life, raw: unprepared or imperfectly prepared for use… not in a polished, finished, or processed form. global adventures.nourishing practices xx
I just received the most lovely message from a new friend on facebook. He has recently started his raw food journey (exciting!!) and is a fellow bum-wiggler which is also exciting because I truly believe the world needs more happy bum-wiggling! And he likes my red shoes, which made me sad because I’m not sure when I’ll be able to wear them again… damn broken ankle.
Anyways, I (by accident) went on a little rant about my ‘guidance’ for a raw foodie newbie, which, in retrospect may have been a little self-indulgent, but thought it might make for a thought-provoking blog post, so here it is.
“Having been on, off, pushing and pulling the proverbial ‘wagon’; my guidance (for what it’s worth, if you want it) is as follows:
While I am currently embracing more cooked vegan meals to move away from the high-fat gourmet raw, I still love raw foods. It’s inspiring. It’s fun. So enjoy it for what it is.
I would also love to hear from other raw foodies who have been around a bit to test the validity of this, and see if there is anything else to add…
I absolutely agree – with each point. For me – I’m not trying to heal an illness, but through eating high raw and usually high vegan – I feel amazing! I save the gourmet meals for the sometimes category and stick to smoothies, salads, wraps, and just interesting ways of using simple vegetables/fruits as the base of a meal.
There’s a lot to be said about that. I think the hardest part is reading all the information objectively and not getting sucked into the ‘fuzzies’ – I’m not sure what to call it but it’s the mindset that everything is evil except raw food. I get why authors try to use those words to an extent – they’re trying to shock people out of there S.A.D. eating ways, but I think it inspires too much guilt and goodness knows there’s enough of that already when it comes to food.
There was a point where I got sucked into thinking old fashioned oatmeal was evil and that’s just ridiculous, I spent a week eating baked oatmeal in the Fall and felt just as light and wonderful as if I had my green smoothies.
That being said, we all have to find what works for us and even if I don’t subscribe to ‘diet’ books and magazines, they deserve credit for putting the knowledge in my hands and allowing me to make choices. Everything I’ve read whether it be Dr. Weil, Prevention, Health, Tosca Reno, Ani Phyo…they’ve all led me to this point and I’m still going. Reading a lot leads to intuitive eating, you just sometimes need your ‘waders’ on. lol Thanks for such a thought provoking post! xo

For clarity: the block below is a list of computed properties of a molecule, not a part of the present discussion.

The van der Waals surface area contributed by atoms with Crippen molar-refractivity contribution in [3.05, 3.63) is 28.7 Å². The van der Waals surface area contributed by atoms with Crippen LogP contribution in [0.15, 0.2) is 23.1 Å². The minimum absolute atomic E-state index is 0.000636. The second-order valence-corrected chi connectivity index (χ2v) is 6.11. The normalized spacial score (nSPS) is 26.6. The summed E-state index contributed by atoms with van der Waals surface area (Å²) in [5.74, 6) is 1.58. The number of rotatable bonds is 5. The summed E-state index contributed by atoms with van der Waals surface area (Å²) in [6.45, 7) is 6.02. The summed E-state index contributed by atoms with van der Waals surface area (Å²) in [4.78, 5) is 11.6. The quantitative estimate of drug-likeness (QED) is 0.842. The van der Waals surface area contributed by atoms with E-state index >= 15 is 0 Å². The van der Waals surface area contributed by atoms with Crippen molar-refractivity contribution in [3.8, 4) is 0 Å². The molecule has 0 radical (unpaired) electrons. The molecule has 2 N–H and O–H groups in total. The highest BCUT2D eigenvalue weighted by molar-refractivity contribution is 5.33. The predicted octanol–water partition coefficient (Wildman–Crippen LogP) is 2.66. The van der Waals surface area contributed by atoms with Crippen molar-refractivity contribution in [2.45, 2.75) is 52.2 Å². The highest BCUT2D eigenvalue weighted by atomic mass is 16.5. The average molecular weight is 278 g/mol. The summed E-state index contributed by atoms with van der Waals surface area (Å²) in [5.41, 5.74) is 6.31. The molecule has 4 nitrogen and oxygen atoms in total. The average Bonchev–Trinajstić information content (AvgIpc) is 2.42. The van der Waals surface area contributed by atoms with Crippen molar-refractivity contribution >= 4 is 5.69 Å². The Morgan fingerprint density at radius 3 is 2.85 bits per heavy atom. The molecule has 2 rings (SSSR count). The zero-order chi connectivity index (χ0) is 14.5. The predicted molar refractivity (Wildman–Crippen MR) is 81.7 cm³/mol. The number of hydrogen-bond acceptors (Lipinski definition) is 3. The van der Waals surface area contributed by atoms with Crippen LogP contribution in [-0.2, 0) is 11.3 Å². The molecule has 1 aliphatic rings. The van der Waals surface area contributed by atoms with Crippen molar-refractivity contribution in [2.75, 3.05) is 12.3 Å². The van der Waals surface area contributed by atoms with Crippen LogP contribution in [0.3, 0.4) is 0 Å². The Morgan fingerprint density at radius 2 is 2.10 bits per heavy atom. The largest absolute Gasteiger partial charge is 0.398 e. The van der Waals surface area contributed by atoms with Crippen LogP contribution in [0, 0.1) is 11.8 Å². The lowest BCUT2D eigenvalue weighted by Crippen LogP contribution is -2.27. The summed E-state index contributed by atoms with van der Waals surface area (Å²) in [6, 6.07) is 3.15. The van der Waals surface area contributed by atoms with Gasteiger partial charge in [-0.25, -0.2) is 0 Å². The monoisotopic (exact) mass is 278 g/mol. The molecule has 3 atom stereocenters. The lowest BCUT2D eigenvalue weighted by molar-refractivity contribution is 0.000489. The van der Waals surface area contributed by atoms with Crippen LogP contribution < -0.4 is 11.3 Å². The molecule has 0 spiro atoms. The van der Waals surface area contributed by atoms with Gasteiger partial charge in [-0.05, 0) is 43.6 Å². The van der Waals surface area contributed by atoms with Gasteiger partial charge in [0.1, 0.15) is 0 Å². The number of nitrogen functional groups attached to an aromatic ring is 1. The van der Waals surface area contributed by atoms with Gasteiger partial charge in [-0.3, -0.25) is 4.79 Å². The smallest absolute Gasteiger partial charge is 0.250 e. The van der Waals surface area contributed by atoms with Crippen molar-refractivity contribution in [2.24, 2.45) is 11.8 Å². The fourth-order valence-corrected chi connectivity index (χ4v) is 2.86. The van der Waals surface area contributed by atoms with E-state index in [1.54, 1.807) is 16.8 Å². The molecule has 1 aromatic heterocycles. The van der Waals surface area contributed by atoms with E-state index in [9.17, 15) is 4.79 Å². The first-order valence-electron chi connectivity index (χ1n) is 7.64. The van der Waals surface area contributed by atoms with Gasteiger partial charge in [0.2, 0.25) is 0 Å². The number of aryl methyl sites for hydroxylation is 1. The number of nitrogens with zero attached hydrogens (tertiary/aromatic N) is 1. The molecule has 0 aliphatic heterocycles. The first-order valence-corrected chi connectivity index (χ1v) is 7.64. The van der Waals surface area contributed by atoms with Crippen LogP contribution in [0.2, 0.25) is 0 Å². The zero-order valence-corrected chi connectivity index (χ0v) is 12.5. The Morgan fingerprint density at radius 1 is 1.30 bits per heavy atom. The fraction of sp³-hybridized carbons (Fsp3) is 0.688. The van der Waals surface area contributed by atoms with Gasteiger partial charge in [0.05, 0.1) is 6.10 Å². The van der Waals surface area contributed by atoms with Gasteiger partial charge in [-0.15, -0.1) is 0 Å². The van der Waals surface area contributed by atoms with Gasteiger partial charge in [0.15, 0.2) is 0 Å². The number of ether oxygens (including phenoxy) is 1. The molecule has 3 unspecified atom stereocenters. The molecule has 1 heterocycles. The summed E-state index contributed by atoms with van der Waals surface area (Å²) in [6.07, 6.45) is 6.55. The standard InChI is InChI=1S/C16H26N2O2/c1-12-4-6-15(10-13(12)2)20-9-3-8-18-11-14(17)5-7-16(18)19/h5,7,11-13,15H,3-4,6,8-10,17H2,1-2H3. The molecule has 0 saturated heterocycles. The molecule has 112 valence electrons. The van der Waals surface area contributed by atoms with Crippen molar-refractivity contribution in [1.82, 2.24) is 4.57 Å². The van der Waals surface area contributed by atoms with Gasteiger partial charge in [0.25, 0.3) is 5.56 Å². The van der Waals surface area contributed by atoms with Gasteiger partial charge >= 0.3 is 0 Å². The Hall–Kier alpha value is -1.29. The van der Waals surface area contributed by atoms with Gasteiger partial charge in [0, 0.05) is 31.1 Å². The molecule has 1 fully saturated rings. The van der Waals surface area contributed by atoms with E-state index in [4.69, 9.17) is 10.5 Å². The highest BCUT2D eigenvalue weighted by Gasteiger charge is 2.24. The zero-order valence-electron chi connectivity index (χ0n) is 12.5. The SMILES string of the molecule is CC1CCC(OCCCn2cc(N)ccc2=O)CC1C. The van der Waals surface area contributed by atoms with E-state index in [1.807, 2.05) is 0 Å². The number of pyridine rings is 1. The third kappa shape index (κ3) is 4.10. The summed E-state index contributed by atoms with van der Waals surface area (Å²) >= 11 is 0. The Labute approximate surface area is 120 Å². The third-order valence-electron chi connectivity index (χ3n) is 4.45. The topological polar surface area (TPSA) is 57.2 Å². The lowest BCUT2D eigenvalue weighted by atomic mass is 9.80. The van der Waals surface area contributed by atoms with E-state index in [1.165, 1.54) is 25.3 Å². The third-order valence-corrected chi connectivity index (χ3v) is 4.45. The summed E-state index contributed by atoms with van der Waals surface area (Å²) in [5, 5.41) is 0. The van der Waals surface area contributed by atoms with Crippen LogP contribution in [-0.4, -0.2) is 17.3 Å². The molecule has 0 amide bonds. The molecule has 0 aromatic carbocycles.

Thanks for the response Michelle! I love the idea of “intuitive eating”, and suppose like most things, the more you experiment and learn, the better you become at it, without having to ‘buy-in’ to an all-or-nothing philosophy.
I found that particularly hard at the start, like I was going to ruin my body if I ate cooked food ever again – which is nonsense, particularly as you say, I wasn’t overcoming any significant health issues. I now think having tasty, fun ways to bring more fresh food into your world is always a plus – and understanding the key things to cut out gets you a long way towards better health.
Much love xx
Thanks. I’m struggling with getting into raw foods because I see people making such tremendous gains from it (particularly with their skin!) and think it would really spike my energy levels to eat mostly raw, and stop eating wheat, cut down on sugar, and not eat much dairy as well. I’m scared, though, partly because at the moment I am an omnivore (weirdly enough because I think if I went vegetarian I would have a dependency on cheese which I don’t now) and the times I tried to go all raw vegan cold turkey (without beans), it didn’t take.
I’ve been focusing on upping my consumption of raw, usually organic foods, (and cooked) but I still feel bad when I cheat with something, like sauteeing my beet greens for too long or eating slivers of meat. You think I should focus on going down the vegetarian/vegan scale right now and then raw?
This is probably going to be wrong, but, will I still be able to see some benefits if I spike my consumption of raw fruits/vegetables/juice and continue to supplement with cooked vegetables/lentils….. or even do eat meat, but very minimally? I used to be way more into the philosophy of focusing on including good things, but eating everything in moderation, but I see people make such tremendous gains when they cut something completely out.
I’m really not sure there is a ‘right’ or ‘wrong’ way to approach the change… some people can only do an all-or-nothing approach – clean out all the temptations from the kitchen and go do a huge, healthy shop to get staple foods (and maybe start with a juice cleanse or similar). Other’s are ok with gradually increasing raw foods. My only advice – don’t get hooked on cheese!!
I like the cleanse approach as you can structure what you eat for a period of time and it gives you the space to detox – you know it’s going to happen and that’s it’s going to be a bit tricky, but you get it all out of the way. Once you have done a cleanse you won’t feel like the foods you’re probably now hooked on (meats, dairy etc) because they’ll feel heavy and ‘unclean’. I have Kimberly Synder’s Beauty Detox book in the mail so want to do that soon if you want to join me :) Otherwise you could check out juice fasts/feasts – try Joe the Juicer. I also loved Conscious Lifestylers colon cleanse and 30 day challenge but it’s not always affordable.
Let me know if you have any questions / need any support / or how you go!!